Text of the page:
Jonathan Springer examines the mind-body problem

By Jacob Pierce|@JacobPierce1_DE|Daily Egyptian

The question of what consciousness is has plagued philosophers since Plato’s time. A presentation for the New Humanist Forum hopes to find another answer.

The New Humanist Forum is hosting the presentation “Consciousness Re-Explained” by Jonathan Springer, a software engineer from Carbondale, on April 19.  The lecture examines Daniel Dennett’s “Consciousness Explained,” a book published in 1991, while also presenting Springer’s ideas.

The novel proposes the theory of consciousness coming from interaction between physical and cognitive processes in the brain, and then compares it to several different viewpoints on the topic, Springer said.


He said he plans to use Dennett’s book and his own experience as a software engineer to discuss consciousness, especially Artificial Intelligence.

Springer’s point of view falls more toward the functional viewpoint, he said. Consciousness is a human’s physical manifestation of brain and body; the way one comprehends the cerebrum actually working. Springer said at one point there was a lot of support for the metaphysical viewpoint.

“It just seems incredible that something as subtle as consciousness could just be a bunch of neurons interacting,” he said. “Over time, more people seem to have argued for the functional point of view.”

People still question what consciousness is with an artificial being, Springer said. Some of the lessons learned from the artificial intelligence side could someday be applied to the philosophy side.

“It is sort of incredible to imagine that we could create a machine that would be for all intents and purposes intelligent,” Springer said.  

Robert DeFilippis, a novelist and retired organizational development consultant from Carterville, said there is a whole spectrum of thinking when it comes to consciousness. Scientists constantly question consciousness, as they only have theories and no direct answer.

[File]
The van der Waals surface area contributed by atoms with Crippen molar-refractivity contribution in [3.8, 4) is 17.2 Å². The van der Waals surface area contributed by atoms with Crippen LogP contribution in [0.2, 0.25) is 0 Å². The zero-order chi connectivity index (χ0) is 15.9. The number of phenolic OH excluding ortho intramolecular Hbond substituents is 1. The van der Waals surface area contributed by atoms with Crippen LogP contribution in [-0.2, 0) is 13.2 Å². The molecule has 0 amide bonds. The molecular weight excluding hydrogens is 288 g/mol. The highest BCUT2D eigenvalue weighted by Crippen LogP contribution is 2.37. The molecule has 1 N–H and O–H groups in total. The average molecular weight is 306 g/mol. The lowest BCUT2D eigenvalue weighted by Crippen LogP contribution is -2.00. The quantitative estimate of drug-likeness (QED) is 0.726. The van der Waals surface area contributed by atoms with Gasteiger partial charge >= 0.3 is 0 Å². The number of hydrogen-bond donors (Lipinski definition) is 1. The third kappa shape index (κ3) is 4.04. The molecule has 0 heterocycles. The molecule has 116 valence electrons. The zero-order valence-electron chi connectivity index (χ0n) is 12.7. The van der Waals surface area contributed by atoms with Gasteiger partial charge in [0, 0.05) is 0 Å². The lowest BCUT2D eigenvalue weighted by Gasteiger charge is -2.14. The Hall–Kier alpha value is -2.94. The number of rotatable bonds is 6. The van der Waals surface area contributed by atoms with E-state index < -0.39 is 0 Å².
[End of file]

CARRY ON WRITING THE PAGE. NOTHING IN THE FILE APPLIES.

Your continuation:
There is the functional way of looking at it, and then the metaphysical way, DeFilippis said.

This is thinking of consciousness much like one looks at matter and energy, it makes up the universe. It is the molecules, it is people, it is everything, he said. 

Consciousness, or experiencing things subjectively, separates humans from most animals, he said.

DeFilippis, one of the founding members of the forum, said the group focuses on the value of human beings, and the worth and dignity of every person.

“I would focus it on the Buddhist principle that this life is what we worry about, the next life can take care of itself if there is one,” he said.  

MJ Smerken, a retired social services worker from Murphysboro, said she became involved with the forum when she went to a service at the Carbondale Unitarian Fellowship.

After Smerken — who is on the planning committee — attended her first meeting, she was asked to create a presentation.

She said the forum, which was founded in spring of 2000, discusses various humanism and sustainability topics. 

“We have had one on religious fervor, one on human evolution, one on the philosophy of love,” she said. “We try to get a wide variety of topics and interests.”

The presentation starts at noon on Sunday at the Unitarian Fellowship. The New Humanist Forum meets at 12:15 p.m. on the third Sunday of each month at the same location.

Jacob Pierce can be reached at [email protected] or at 536-3311.